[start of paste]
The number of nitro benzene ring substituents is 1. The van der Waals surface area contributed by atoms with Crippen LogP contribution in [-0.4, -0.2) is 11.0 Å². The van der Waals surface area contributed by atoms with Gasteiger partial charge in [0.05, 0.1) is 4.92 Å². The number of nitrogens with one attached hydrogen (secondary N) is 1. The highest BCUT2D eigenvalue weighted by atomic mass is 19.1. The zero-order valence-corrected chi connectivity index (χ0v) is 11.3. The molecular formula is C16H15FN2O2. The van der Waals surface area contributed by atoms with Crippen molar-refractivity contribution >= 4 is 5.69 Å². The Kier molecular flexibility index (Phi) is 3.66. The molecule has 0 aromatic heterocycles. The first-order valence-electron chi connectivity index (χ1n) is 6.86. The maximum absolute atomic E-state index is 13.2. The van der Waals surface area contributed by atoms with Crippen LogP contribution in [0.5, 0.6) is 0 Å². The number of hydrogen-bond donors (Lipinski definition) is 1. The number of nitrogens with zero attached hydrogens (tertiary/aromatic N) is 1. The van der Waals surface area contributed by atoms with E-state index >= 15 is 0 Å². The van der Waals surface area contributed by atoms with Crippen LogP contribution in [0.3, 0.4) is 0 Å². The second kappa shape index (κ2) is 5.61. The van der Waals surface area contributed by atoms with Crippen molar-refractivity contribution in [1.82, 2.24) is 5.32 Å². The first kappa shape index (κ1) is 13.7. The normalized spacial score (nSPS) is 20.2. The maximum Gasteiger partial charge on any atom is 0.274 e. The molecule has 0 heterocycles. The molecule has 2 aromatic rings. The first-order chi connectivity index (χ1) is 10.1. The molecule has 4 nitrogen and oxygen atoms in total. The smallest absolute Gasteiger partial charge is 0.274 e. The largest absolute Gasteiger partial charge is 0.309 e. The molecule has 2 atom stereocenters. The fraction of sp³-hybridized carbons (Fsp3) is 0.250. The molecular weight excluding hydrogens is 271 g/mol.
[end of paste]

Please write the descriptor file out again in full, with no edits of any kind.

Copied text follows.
The number of nitro benzene ring substituents is 1. The van der Waals surface area contributed by atoms with Crippen LogP contribution in [-0.4, -0.2) is 11.0 Å². The van der Waals surface area contributed by atoms with Gasteiger partial charge in [0.05, 0.1) is 4.92 Å². The number of nitrogens with one attached hydrogen (secondary N) is 1. The highest BCUT2D eigenvalue weighted by atomic mass is 19.1. The zero-order valence-corrected chi connectivity index (χ0v) is 11.3. The molecular formula is C16H15FN2O2. The van der Waals surface area contributed by atoms with Crippen molar-refractivity contribution >= 4 is 5.69 Å². The Kier molecular flexibility index (Phi) is 3.66. The molecule has 0 aromatic heterocycles. The first-order valence-electron chi connectivity index (χ1n) is 6.86. The maximum absolute atomic E-state index is 13.2. The van der Waals surface area contributed by atoms with Crippen LogP contribution in [0.5, 0.6) is 0 Å². The number of hydrogen-bond donors (Lipinski definition) is 1. The number of nitrogens with zero attached hydrogens (tertiary/aromatic N) is 1. The van der Waals surface area contributed by atoms with E-state index >= 15 is 0 Å². The van der Waals surface area contributed by atoms with Crippen LogP contribution in [0.3, 0.4) is 0 Å². The second kappa shape index (κ2) is 5.61. The van der Waals surface area contributed by atoms with Crippen molar-refractivity contribution in [1.82, 2.24) is 5.32 Å². The first kappa shape index (κ1) is 13.7. The normalized spacial score (nSPS) is 20.2. The maximum Gasteiger partial charge on any atom is 0.274 e. The molecule has 0 heterocycles. The molecule has 2 aromatic rings. The first-order chi connectivity index (χ1) is 10.1. The molecule has 4 nitrogen and oxygen atoms in total. The smallest absolute Gasteiger partial charge is 0.274 e. The largest absolute Gasteiger partial charge is 0.309 e. The molecule has 2 atom stereocenters. The fraction of sp³-hybridized carbons (Fsp3) is 0.250. The molecular weight excluding hydrogens is 271 g/mol.